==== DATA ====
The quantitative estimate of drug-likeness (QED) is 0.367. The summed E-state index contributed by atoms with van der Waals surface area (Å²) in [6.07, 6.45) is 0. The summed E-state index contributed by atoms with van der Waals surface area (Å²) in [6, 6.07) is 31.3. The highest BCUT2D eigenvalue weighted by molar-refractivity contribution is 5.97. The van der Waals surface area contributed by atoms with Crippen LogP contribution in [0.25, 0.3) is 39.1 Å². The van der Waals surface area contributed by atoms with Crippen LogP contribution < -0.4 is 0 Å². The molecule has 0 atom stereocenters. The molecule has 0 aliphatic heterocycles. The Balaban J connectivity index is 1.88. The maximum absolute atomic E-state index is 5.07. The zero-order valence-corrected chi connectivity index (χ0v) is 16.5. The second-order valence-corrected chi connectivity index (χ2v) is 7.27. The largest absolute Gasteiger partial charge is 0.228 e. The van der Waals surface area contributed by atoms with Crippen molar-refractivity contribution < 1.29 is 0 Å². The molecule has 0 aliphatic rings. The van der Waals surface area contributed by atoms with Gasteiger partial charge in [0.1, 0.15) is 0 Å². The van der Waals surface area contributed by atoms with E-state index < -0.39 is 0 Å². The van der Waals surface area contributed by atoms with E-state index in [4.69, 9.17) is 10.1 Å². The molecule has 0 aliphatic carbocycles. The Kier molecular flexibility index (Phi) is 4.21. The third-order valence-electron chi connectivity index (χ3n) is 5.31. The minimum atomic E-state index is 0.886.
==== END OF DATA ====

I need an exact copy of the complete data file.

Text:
The quantitative estimate of drug-likeness (QED) is 0.367. The summed E-state index contributed by atoms with van der Waals surface area (Å²) in [6.07, 6.45) is 0. The summed E-state index contributed by atoms with van der Waals surface area (Å²) in [6, 6.07) is 31.3. The highest BCUT2D eigenvalue weighted by molar-refractivity contribution is 5.97. The van der Waals surface area contributed by atoms with Crippen LogP contribution in [0.25, 0.3) is 39.1 Å². The van der Waals surface area contributed by atoms with Crippen LogP contribution < -0.4 is 0 Å². The molecule has 0 atom stereocenters. The molecule has 0 aliphatic heterocycles. The Balaban J connectivity index is 1.88. The maximum absolute atomic E-state index is 5.07. The zero-order valence-corrected chi connectivity index (χ0v) is 16.5. The second-order valence-corrected chi connectivity index (χ2v) is 7.27. The largest absolute Gasteiger partial charge is 0.228 e. The van der Waals surface area contributed by atoms with Crippen molar-refractivity contribution < 1.29 is 0 Å². The molecule has 0 aliphatic rings. The van der Waals surface area contributed by atoms with Gasteiger partial charge in [0.1, 0.15) is 0 Å². The van der Waals surface area contributed by atoms with E-state index < -0.39 is 0 Å². The van der Waals surface area contributed by atoms with E-state index in [4.69, 9.17) is 10.1 Å². The molecule has 0 aliphatic carbocycles. The Kier molecular flexibility index (Phi) is 4.21. The third-order valence-electron chi connectivity index (χ3n) is 5.31. The minimum atomic E-state index is 0.886.